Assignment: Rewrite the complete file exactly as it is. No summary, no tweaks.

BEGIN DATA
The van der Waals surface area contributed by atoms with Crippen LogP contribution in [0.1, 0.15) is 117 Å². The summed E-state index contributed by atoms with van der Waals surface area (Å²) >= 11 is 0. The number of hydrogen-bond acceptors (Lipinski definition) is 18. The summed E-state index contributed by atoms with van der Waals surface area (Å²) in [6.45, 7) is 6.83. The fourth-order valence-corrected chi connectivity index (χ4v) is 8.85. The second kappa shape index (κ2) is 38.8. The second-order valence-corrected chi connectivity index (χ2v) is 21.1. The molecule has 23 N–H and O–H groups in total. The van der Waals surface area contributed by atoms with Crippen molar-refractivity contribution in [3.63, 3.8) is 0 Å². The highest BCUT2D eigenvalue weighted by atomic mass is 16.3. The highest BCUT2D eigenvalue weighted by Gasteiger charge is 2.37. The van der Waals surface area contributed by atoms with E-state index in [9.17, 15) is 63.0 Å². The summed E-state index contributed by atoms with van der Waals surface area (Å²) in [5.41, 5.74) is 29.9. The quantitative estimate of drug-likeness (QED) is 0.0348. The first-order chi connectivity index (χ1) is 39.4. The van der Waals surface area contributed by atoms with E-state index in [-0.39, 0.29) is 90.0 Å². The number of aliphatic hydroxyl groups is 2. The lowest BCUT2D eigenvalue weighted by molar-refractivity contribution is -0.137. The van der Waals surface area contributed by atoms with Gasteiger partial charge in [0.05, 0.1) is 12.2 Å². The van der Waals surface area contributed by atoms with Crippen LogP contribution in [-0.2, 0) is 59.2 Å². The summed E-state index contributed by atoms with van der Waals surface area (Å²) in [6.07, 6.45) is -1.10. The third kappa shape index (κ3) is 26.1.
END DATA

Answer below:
The van der Waals surface area contributed by atoms with Crippen LogP contribution in [0.1, 0.15) is 117 Å². The summed E-state index contributed by atoms with van der Waals surface area (Å²) >= 11 is 0. The number of hydrogen-bond acceptors (Lipinski definition) is 18. The summed E-state index contributed by atoms with van der Waals surface area (Å²) in [6.45, 7) is 6.83. The fourth-order valence-corrected chi connectivity index (χ4v) is 8.85. The second kappa shape index (κ2) is 38.8. The second-order valence-corrected chi connectivity index (χ2v) is 21.1. The molecule has 23 N–H and O–H groups in total. The van der Waals surface area contributed by atoms with Crippen molar-refractivity contribution in [3.63, 3.8) is 0 Å². The highest BCUT2D eigenvalue weighted by atomic mass is 16.3. The highest BCUT2D eigenvalue weighted by Gasteiger charge is 2.37. The van der Waals surface area contributed by atoms with E-state index in [9.17, 15) is 63.0 Å². The summed E-state index contributed by atoms with van der Waals surface area (Å²) in [5.41, 5.74) is 29.9. The quantitative estimate of drug-likeness (QED) is 0.0348. The first-order chi connectivity index (χ1) is 39.4. The van der Waals surface area contributed by atoms with E-state index in [-0.39, 0.29) is 90.0 Å². The number of aliphatic hydroxyl groups is 2. The lowest BCUT2D eigenvalue weighted by molar-refractivity contribution is -0.137. The van der Waals surface area contributed by atoms with Gasteiger partial charge in [0.05, 0.1) is 12.2 Å². The van der Waals surface area contributed by atoms with Crippen LogP contribution in [-0.2, 0) is 59.2 Å². The summed E-state index contributed by atoms with van der Waals surface area (Å²) in [6.07, 6.45) is -1.10. The third kappa shape index (κ3) is 26.1.